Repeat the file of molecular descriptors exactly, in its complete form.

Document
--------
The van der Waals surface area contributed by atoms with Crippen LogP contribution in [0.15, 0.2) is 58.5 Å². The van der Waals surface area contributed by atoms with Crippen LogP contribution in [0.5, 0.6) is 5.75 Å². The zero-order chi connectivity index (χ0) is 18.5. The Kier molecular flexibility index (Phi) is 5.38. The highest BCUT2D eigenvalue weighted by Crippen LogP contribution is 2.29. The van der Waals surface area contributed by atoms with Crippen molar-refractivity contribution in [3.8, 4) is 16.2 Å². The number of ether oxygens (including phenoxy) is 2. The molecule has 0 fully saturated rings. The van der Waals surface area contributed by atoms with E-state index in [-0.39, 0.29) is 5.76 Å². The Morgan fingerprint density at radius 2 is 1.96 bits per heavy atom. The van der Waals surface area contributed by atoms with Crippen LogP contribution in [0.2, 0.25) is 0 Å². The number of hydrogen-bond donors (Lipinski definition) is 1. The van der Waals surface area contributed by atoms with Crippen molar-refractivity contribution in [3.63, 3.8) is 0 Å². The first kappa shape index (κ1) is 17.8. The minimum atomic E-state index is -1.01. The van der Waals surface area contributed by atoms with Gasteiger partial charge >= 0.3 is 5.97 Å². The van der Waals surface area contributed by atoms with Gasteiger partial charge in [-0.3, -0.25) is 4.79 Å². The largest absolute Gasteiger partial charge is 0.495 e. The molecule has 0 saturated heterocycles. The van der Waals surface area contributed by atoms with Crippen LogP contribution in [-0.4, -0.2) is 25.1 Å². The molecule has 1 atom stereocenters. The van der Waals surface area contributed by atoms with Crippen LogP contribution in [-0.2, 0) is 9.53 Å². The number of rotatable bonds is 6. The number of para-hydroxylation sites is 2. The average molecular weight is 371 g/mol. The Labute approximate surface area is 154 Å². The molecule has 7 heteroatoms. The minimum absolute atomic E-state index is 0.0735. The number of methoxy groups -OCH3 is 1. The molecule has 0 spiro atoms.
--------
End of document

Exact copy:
The van der Waals surface area contributed by atoms with Crippen LogP contribution in [0.15, 0.2) is 58.5 Å². The van der Waals surface area contributed by atoms with Crippen LogP contribution in [0.5, 0.6) is 5.75 Å². The zero-order chi connectivity index (χ0) is 18.5. The Kier molecular flexibility index (Phi) is 5.38. The highest BCUT2D eigenvalue weighted by Crippen LogP contribution is 2.29. The van der Waals surface area contributed by atoms with Crippen molar-refractivity contribution in [3.8, 4) is 16.2 Å². The number of ether oxygens (including phenoxy) is 2. The molecule has 0 fully saturated rings. The van der Waals surface area contributed by atoms with E-state index in [-0.39, 0.29) is 5.76 Å². The Morgan fingerprint density at radius 2 is 1.96 bits per heavy atom. The van der Waals surface area contributed by atoms with Crippen LogP contribution in [0.2, 0.25) is 0 Å². The number of hydrogen-bond donors (Lipinski definition) is 1. The van der Waals surface area contributed by atoms with Crippen molar-refractivity contribution in [3.63, 3.8) is 0 Å². The first kappa shape index (κ1) is 17.8. The minimum atomic E-state index is -1.01. The van der Waals surface area contributed by atoms with Gasteiger partial charge >= 0.3 is 5.97 Å². The van der Waals surface area contributed by atoms with Gasteiger partial charge in [-0.3, -0.25) is 4.79 Å². The largest absolute Gasteiger partial charge is 0.495 e. The molecule has 0 saturated heterocycles. The van der Waals surface area contributed by atoms with Crippen LogP contribution in [-0.4, -0.2) is 25.1 Å². The molecule has 1 atom stereocenters. The van der Waals surface area contributed by atoms with Crippen LogP contribution in [-0.2, 0) is 9.53 Å². The number of rotatable bonds is 6. The number of para-hydroxylation sites is 2. The average molecular weight is 371 g/mol. The Labute approximate surface area is 154 Å². The molecule has 7 heteroatoms. The minimum absolute atomic E-state index is 0.0735. The number of methoxy groups -OCH3 is 1. The molecule has 0 spiro atoms.